|The President’s Hoot|
by Richard H. Baker, Ph.D.
Many thanks to those 362 folks who attended our terrific January 2018 conference: “Transforming Landscapes for a Sustainable Future.” While one of the aims of the conference was to teach residents to enhance our yards with native plants for butterflies and birds, most importantly we learned that we must do this for human and wildlife survival, and to help the Lagoon, our county’s economic driver. The 2014 book, The Sixth Extinction: An Unnatural History by Pulitzer Prize author Elizabeth Kolbert, stated that Earth is undergoing a modern, human-caused extinction event resulting from the collapse of terrestrial and marine ecosystems; a great number of plant and animal species, including ourselves, are in serious jeopardy.
We are paving over nature, increasing impervious surfaces that allow waters and the chemicals we use in fertilizers, pesticides, and herbicides to runoff into our rivers and Lagoon, poisoning them and allowing algae and bacteria to grow.
Global warming from increased carbon dioxide and methane outputs are warming and acidifying our oceans, increasing forest fires, dust storms, and mudslides while melting freshwater glaciers are causing oceans to rise. Widespread use of chemicals like glyphosate and chlorpyrifos are killing plants and our insects that form the basis of our food chain. The loss of those species translates into fewer birds and animals, resulting in a massive decline in the Earth’s biodiversity. Humans may be next if we ignore what is happening.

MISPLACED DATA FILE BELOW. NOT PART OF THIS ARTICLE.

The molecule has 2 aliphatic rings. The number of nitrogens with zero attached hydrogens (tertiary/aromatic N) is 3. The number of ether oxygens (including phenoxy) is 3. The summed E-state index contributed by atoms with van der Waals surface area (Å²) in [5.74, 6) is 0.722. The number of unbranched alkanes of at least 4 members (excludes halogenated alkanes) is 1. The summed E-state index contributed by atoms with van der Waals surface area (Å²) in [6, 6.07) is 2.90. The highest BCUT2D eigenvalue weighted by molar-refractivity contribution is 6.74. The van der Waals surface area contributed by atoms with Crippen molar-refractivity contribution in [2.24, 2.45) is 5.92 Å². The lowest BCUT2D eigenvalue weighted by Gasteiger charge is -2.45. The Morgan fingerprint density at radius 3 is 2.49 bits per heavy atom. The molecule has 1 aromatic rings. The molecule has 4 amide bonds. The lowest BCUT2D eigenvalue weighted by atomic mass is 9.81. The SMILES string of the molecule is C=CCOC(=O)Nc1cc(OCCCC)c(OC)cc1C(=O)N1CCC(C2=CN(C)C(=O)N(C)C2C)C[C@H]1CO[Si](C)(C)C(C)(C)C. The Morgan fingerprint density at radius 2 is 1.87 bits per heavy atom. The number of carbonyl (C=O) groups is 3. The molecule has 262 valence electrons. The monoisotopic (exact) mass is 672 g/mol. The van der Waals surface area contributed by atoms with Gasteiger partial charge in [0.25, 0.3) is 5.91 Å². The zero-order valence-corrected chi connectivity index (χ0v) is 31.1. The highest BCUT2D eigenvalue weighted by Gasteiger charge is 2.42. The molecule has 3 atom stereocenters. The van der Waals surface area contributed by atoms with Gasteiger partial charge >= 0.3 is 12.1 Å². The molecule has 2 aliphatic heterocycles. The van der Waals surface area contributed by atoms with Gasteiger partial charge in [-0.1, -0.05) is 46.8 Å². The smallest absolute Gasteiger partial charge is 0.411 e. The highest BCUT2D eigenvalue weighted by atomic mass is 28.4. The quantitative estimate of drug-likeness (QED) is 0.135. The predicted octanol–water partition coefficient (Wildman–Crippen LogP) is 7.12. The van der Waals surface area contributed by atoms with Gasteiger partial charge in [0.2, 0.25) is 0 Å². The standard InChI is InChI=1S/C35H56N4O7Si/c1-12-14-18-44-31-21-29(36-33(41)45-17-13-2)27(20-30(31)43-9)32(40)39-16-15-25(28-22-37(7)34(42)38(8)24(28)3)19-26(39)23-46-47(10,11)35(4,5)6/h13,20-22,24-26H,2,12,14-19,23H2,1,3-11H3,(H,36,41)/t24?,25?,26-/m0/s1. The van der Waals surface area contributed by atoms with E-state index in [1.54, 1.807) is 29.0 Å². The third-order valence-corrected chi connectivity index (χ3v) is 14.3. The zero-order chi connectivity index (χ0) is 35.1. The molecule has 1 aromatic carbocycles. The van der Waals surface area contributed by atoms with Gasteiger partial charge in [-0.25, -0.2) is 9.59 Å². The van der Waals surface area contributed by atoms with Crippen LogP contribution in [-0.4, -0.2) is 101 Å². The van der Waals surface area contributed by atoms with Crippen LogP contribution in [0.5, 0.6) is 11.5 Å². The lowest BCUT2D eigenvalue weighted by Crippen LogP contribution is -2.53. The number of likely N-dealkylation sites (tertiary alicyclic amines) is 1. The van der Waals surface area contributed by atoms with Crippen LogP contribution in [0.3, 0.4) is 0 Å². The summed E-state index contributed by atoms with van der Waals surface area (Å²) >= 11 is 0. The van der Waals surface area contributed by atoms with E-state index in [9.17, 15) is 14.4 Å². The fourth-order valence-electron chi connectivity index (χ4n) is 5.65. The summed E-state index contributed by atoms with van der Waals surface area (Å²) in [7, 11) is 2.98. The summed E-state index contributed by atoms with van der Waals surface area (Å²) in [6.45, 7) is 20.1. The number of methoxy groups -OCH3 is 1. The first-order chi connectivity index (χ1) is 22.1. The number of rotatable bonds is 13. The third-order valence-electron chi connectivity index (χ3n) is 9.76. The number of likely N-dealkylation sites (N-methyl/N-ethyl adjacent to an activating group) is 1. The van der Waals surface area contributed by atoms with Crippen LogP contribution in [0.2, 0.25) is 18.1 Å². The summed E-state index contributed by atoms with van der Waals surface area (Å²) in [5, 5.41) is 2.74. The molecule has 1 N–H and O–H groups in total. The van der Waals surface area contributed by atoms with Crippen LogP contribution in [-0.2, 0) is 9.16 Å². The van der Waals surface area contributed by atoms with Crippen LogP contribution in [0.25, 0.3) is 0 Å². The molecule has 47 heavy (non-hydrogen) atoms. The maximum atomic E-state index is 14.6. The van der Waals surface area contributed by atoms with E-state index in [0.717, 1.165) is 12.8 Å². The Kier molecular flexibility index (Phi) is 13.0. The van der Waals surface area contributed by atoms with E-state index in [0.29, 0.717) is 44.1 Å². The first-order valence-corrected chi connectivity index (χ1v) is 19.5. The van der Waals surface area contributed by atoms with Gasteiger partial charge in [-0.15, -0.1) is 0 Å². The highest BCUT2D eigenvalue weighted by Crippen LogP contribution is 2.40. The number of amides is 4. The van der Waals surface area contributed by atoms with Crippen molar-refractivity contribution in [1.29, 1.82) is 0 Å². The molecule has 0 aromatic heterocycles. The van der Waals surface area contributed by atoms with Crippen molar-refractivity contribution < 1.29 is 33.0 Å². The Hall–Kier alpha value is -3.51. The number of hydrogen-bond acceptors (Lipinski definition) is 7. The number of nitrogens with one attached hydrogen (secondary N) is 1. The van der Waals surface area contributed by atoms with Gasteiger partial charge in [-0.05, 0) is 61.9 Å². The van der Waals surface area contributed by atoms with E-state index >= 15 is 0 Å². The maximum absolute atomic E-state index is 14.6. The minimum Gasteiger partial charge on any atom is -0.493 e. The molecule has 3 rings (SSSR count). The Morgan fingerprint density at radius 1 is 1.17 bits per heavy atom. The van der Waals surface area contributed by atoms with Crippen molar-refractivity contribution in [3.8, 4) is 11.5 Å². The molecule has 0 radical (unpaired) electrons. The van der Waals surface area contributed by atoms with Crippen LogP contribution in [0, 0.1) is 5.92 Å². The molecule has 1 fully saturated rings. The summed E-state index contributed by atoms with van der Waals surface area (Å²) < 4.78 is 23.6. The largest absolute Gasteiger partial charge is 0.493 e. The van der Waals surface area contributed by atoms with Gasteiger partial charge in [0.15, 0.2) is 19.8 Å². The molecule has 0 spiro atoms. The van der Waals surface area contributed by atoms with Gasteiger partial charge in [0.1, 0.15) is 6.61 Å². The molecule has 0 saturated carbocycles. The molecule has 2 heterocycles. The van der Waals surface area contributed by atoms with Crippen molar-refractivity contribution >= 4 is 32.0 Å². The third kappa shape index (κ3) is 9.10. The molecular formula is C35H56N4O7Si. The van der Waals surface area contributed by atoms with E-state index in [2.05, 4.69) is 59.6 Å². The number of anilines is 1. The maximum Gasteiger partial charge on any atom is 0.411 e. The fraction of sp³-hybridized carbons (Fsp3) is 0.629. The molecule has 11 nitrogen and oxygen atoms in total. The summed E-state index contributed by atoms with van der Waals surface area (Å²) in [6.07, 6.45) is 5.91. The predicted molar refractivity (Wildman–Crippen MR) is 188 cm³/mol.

Dr. Edie Widder, CEO and senior scientist at Ocean Research and Conservation Association (ORCA), gave us examples of the deterioration of Indian River Lagoon, explaining that we are shifting to an algae-dominated ecosystem. The hypotoxins in the system are strongly associated with human disease such as Parkinson’s, dementia and Alzheimer’s.
Our Keynote Speaker, Prof Doug Tallamy, from the University of Delaware showed how replacing native plants with alien landscaping species, especially in the suburban gardens, affects the food on which our wildlife increasingly depends. Most of our native plant-eaters (insects and other animals) are not able to eat alien plants. The essence of his presentation was:
are beautiful and critical to our survival, as they pollinate 80% of all
plants, including our crops.
- Native plants are needed to attract insects.
- Insects specialize on only a few types of plants and thus we need to have much diversity of native plants to get diversity of insects needed to feed different species of birds.
- 90% of the insects that eat plants can develop and reproduce only on the plants with which they co-evolved.
- Every native species is an essential part of the food web.
- Even seed-eating birds depend upon insects, especially caterpillars, to feed their chicks.
- Insects are quickly disappearing since we are losing our native plants.
- Lawns plus 3,300 species of introduced plants are replacing our native plants.
- Our landscapes must support life, sequester carbon, clean and manage water, enrich soil, & support pollinators.